For UNIX� operating systems there are often different users, which in turn might have different privileges. The conventional method is to have an ordinary user account, whose files are generally stored in
/home/username, and then to also have a
root account. The
root, or Super User, account has system-wide privileges, being able to modify any file on the system.
Although this means that it is easy to perform administrative tasks without hassle, it also means that there are no security restrictions imposed upon it. Thus, a small typographical error or other mistake can result in irrevocable damage.
Some of the operating systems that run KDE come with a graphical
root login enabled. Despite this, you should never log in to KDE as
root, and you should never need to. Your system is far more open to attack, particularly if you are browsing the Internet as
root, and you dramatically increase your chances of damaging your system.
Some Linux� distributions have tried to stress this point so much that they have disabled the
root account altogether, and instead use the
model. Nevertheless, the basic security model in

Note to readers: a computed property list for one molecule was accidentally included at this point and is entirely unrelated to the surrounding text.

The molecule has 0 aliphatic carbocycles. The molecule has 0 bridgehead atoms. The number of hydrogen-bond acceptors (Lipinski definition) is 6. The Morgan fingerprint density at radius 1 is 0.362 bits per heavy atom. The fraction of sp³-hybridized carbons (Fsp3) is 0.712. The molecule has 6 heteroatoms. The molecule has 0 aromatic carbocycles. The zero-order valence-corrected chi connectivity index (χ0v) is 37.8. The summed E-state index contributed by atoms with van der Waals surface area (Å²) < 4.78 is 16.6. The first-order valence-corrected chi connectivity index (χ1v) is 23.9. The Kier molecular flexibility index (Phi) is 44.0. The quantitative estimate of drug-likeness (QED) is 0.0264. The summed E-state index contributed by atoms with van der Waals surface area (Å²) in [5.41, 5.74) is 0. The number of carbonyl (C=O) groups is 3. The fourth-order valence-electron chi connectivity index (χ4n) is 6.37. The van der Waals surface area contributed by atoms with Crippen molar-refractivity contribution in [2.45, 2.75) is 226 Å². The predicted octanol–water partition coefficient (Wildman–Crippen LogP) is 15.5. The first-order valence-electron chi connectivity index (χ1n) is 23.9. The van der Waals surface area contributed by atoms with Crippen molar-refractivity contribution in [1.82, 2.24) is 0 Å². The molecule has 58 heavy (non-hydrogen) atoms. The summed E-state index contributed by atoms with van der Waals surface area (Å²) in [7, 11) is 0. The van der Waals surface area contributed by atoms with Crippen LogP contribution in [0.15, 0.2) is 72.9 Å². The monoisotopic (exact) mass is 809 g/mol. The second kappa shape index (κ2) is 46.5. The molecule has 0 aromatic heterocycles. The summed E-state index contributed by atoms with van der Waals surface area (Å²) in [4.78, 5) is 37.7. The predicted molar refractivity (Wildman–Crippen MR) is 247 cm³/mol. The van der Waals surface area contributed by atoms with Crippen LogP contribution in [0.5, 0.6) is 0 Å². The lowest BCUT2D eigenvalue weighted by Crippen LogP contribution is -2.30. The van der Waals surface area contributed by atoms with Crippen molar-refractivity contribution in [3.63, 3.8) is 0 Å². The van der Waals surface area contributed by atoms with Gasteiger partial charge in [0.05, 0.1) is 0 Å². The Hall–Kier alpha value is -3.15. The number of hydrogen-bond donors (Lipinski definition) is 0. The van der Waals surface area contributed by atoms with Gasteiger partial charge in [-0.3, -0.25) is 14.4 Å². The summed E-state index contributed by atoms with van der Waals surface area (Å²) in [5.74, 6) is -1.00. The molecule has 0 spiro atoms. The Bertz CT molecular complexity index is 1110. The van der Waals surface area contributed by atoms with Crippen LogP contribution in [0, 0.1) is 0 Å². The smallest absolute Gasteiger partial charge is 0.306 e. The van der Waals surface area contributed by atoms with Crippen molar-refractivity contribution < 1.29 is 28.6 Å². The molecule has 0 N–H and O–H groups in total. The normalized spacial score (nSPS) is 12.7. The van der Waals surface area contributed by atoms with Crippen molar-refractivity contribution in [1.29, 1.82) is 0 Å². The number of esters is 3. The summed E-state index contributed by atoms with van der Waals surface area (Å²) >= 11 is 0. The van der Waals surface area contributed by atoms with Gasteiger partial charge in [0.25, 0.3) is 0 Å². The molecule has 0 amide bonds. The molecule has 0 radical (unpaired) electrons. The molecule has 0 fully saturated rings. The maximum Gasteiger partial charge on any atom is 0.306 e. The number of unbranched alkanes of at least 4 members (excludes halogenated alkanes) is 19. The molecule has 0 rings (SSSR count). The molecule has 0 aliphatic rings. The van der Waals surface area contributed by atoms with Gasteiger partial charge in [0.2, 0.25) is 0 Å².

is the same as
, and thus they share the same security strengths and weaknesses, essentially.
If you should ever need to run a program with Super User privileges, then it is always recommend that you use KDE su. From Konsole or from hitting
, and the application will be run with the appropriate Super User privileges.
Even if you have set up your system to use
, or you are on a distribution that uses
, such as Kubuntu™, you should still use KDE su. The program will be appropriately modified by the developers to use the correct settings. You should not, however, ever use
to run an application with
root permissions; it can derange permissions of certain configuration files for a program. Running a graphical applications as
root in general is not a good idea, but using KDE su will always be your safest bet with it.